- I have identified this as a separate issue for decision, but in truth no separate argument was addressed to me about it, that is not separate from the arguments as to whether I should make a Bullock That I can understand. As between the Claimant and the 2nd Defendant, the Claimant was the successful party and, as such, the general rule is that the 2nd Defendant should pay his costs. It might be argued that on the issues as to whether the claims against the other Defendants were made out, the Claimant has failed and that should be reflected by not requiring the 2nd Defendant to pay those costs. On the other hand, I have decided that a Bullock order is appropriate and the 2nd Defendant should ultimately bear the costs of the 3rd and 4th Defendant. In those circumstances, I see the logic in saying that the Claimant’s costs of those unsuccessful claims should also be paid by the 2nd Defendant. Part of the purpose of a Bullock order is that the Court accepts that, in the particular circumstances, the Claimant’s victory ought not to be eroded, but there would be such an erosion by the Claimant having to meet his own costs of the unsuccessful claims.
- No authority has been cited to me where a Court has made a Bullock order but nonetheless not required the unsuccessful defendant to pay the Claimant’s costs of the claims against the successful defendants. Of course, my discretion is wide and not limited to models which have been adopted in the past, but the absence of any such authority, together with the approach of Mr Munro fortify my own conclusion that, having decided to make a Bullock order, I should also draw no distinction between the costs of the Claimant in pursuing his claim against the 2nd Defendant as opposed to his costs of bringing his claim against the other defendants. The 2nd Defendant must pay all of the Claimant’s costs (as assessed or agreed).
The costs of the 5th Defendant
- Mr Westcott argued that there should be no order as the costs of the 5th In the original action she had not been separately sued. The Claimant did allege that she had been negligent, but he submitted that the 2nd Defendant was also vicariously responsible for her defaults since the two of them were partners. It was the 2nd Defendant who had wished her to be joined as an additional defendant. The Claimant did not object to an order to that effect which was made on 16th March 2016, but that did not change the fact that her joinder was only at the instigation of the 2nd Defendant.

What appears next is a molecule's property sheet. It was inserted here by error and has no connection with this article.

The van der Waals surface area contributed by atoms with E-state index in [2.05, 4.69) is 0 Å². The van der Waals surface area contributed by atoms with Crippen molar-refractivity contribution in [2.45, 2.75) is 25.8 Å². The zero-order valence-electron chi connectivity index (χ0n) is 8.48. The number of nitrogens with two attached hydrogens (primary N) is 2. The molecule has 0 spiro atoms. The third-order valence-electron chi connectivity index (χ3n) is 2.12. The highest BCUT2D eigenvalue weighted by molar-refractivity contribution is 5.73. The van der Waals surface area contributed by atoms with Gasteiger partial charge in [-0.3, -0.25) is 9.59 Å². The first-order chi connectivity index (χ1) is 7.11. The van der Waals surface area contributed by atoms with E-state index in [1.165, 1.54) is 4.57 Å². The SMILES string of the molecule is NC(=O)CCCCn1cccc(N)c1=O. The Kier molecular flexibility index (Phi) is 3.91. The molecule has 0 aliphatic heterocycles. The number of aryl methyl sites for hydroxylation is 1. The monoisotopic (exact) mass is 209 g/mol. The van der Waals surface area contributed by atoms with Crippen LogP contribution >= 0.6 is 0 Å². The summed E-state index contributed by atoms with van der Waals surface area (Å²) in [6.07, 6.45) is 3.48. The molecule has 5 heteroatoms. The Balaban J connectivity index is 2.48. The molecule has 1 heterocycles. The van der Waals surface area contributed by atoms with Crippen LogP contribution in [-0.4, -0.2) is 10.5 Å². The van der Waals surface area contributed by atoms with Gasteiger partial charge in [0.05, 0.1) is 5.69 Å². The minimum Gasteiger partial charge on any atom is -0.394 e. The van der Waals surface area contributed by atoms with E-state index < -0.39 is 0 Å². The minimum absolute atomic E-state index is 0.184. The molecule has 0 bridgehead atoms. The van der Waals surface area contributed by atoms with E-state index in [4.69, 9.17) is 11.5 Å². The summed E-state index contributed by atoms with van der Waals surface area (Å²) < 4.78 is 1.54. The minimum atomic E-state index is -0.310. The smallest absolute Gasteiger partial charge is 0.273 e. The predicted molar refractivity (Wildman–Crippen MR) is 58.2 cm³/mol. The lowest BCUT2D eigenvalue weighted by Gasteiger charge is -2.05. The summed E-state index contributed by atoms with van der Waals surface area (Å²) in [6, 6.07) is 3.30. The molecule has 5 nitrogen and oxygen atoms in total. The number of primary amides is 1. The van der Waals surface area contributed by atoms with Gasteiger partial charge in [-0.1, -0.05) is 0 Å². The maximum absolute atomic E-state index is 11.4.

- I do not find this a convincing argument. Once she was joined, the Claimant did bring a separate cause of action against the 5th That was unsuccessful. If the 5th Defendant had been negligent, the 2nd Defendant would have been vicariously responsible as her partner, but she was not and there was not therefore this additional reason why the 2nd Defendant was liable to compensate the Claimant.
- In principle, therefore, the Claimant should have to pay the 5th Defendant’s costs.
- However, the claim against the 5th Defendant was also a reasonable one for the Claimant to bring. The same features apply in relation to this claim as they do to the claims which the Claimant brought unsuccessfully against the 3rd and 4th Defendants and which lead me to make a Bullock order in relation to their costs.
- One of the other factors which I must take into account is any admissible offer to settle which is not a Part 36 offer – see r.44.2(4)(c). Mr Munro drew to my attention an email which the 5th Defendant’s solicitors sent on 30th May 2017 at 09.25 to the Claimant’s solicitors and which offered a ‘drop hands’ settlement (i.e. no order as to costs) if the Claimant discontinued his claim against the 5th The offer remained open until 4.00pm on Wednesday 31st May 2017.
- The time limit on this offer meant that it was only open for less than 31 hours. I consider that to be too short a time for the offer to carry any significant weight in my decision as to whether a Bullock order in principle should also extend to the 5th Defendant’s costs. To be fair to Mr Munro, this offer did not feature at all in his skeleton argument of 21st July 2017 and not prominently in his oral submissions.
- Mr Westcott argued that it was also material that the 2nd and 5th Defendants were represented by the same solicitors and counsel. I disagree. I see that as an entirely neutral factor in my decision as to what orders in principle should be made (the pragmatic working out of the orders may be a different matter).
- Consequently, in principle, I conclude the Claimant should bear the 5th Defendant’s costs, but the 2nd Defendant must indemnify him for these as well.
- The 2nd Defendant must pay all of the Claimant’s costs as assessed or agreed.
- The Claimant must pay the costs of the 3rd, 4th and 5th
- But the 2nd Defendant must indemnify the Claimant for his liability under (ii).
- The parties will have a brief opportunity to consider whether, for practical reasons, the representatives of the 2nd and 5th Defendants would wish to have these decisions in principle reflected differently in the formal order of the court.